TL;DR BFS now faster with cpu frequency scaling
The last update to BFS brought some performance enhancements to threaded CPUs like the i5/i7 etc. One thing that has troubled me for some time with BFS has been that CPU frequency scaling in the form of ondemand and friends, is based on the "local load" on a CPU, and scales one CPU up in the presence of load on that CPU alone, yet BFS has almost no notion of "local load" since it's a global scheduler. While there is some rudimentary code in BFS to say whether one CPU is currently slightly more busy than the total load, the fact that load is more a total system concept rather than per-CPU in BFS means that the CPU frequency scaling is not going to work as well. So I set out to try and tackle that exact issue with this latest test patch.
In this patch, a special deadline selection process is invoked only when a "scaling" type cpu frequency governor is invoked on a per-cpu basis. What this special deadline selection process does is has a kind of soft affinity for CPU bound tasks (i.e. ones that don't ever sleep) and tries to keep them on one CPU over and above the normal amount in BFS, to the point of allowing a CPU to go idle instead of pulling that task away from its last CPU. It does this by using a simple counter for the number of times the task would otherwise have been selected by another CPU and keeps it under the total number of other CPUs. If it goes over this counter it will allow it to move. It still moves very very easily compared to the mainline scheduler which has a very strong notion of locality, and works the other way around (moving tasks only if things look really badly unbalanced). Freshly waking tasks also completely ignore this and just work as per usual BFS, thereby maintaining BFS' very low latency, and if a non-scaling governor is used (currently performance or powersave), BFS reverts to the regular deadline selection. This can increase the latency slightly of CPU bound tasks, but because the CPU they're bound to will now more easily increase its frequency with (for example) the ondemand governor, this latency is offset by faster completion of its work.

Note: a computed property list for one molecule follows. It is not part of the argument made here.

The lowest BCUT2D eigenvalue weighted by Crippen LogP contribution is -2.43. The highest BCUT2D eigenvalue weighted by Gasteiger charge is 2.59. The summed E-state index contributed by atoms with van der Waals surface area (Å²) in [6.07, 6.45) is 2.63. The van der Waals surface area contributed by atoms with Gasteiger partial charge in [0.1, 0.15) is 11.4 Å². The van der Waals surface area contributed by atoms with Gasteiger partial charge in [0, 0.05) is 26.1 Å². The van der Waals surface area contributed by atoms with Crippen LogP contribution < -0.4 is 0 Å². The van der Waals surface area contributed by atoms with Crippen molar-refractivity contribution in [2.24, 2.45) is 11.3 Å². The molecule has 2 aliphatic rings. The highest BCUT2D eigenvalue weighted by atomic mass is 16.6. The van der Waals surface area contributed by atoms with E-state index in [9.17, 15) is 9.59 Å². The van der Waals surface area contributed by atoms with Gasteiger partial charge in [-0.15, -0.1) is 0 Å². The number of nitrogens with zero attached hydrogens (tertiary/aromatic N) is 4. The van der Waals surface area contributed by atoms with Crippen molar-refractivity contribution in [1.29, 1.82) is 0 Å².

All in all it addresses a weakness in the fact that the CPU frequency scaling in mainline is designed around per-CPU scheduling and not global scheduling which BFS does. The most extreme example of this in testing on a heavily threaded multicore multithread CPU (i7) shows a 30% increase in throughput on a single threaded task when run on a 4 thread CPU. That's a massive change. Not only will the workload complete faster, but almost certainly battery usage will be reduced. In practice most workloads are more mixed than this, so don't expect a sudden 30% overall boost in performance. It also has no effect without cpu frequency scaling, and no effect on single CPU machines, but the more cores and threads you have, the greater the benefit. Since some new Linux distributions now no longer even allow you to change the governor and just set it to ondemand by default, this change is something that will be essential. After a bit of testing, and possibly more tweaking, it will constitute the changes for the next BFS release.
Please test and report back how this patch performs for you if you have more than one core and run CPU frequency scaling.